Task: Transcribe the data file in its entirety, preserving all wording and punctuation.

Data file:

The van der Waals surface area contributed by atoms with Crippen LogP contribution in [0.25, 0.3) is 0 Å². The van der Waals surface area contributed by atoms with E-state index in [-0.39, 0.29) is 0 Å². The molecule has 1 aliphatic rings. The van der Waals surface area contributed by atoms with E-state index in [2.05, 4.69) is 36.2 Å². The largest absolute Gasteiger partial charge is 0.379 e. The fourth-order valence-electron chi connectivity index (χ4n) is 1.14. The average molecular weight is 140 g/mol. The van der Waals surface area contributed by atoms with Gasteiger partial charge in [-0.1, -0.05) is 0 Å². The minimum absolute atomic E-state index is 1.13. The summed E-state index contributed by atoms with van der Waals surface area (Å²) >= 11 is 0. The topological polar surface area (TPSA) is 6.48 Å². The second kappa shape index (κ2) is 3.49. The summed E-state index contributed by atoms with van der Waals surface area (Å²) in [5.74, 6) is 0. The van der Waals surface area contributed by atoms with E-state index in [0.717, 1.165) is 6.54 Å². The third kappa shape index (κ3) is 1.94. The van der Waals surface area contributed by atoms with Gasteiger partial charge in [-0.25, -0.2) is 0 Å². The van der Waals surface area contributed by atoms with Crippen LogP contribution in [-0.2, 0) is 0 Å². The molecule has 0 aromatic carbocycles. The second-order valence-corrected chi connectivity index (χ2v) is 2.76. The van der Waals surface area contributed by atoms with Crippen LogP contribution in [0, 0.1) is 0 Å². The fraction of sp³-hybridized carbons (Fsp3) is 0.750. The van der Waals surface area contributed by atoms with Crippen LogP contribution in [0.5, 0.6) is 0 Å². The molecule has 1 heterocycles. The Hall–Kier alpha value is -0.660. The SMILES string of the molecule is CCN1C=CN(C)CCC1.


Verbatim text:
The van der Waals surface area contributed by atoms with Crippen LogP contribution in [0.25, 0.3) is 0 Å². The van der Waals surface area contributed by atoms with E-state index in [-0.39, 0.29) is 0 Å². The molecule has 1 aliphatic rings. The van der Waals surface area contributed by atoms with E-state index in [2.05, 4.69) is 36.2 Å². The largest absolute Gasteiger partial charge is 0.379 e. The fourth-order valence-electron chi connectivity index (χ4n) is 1.14. The average molecular weight is 140 g/mol. The van der Waals surface area contributed by atoms with Gasteiger partial charge in [-0.1, -0.05) is 0 Å². The minimum absolute atomic E-state index is 1.13. The summed E-state index contributed by atoms with van der Waals surface area (Å²) >= 11 is 0. The topological polar surface area (TPSA) is 6.48 Å². The second kappa shape index (κ2) is 3.49. The summed E-state index contributed by atoms with van der Waals surface area (Å²) in [5.74, 6) is 0. The van der Waals surface area contributed by atoms with E-state index in [0.717, 1.165) is 6.54 Å². The third kappa shape index (κ3) is 1.94. The van der Waals surface area contributed by atoms with Gasteiger partial charge in [-0.25, -0.2) is 0 Å². The van der Waals surface area contributed by atoms with Crippen LogP contribution in [-0.2, 0) is 0 Å². The molecule has 0 aromatic carbocycles. The second-order valence-corrected chi connectivity index (χ2v) is 2.76. The van der Waals surface area contributed by atoms with Crippen LogP contribution in [0, 0.1) is 0 Å². The fraction of sp³-hybridized carbons (Fsp3) is 0.750. The van der Waals surface area contributed by atoms with Crippen LogP contribution in [0.5, 0.6) is 0 Å². The molecule has 1 heterocycles. The Hall–Kier alpha value is -0.660. The SMILES string of the molecule is CCN1C=CN(C)CCC1.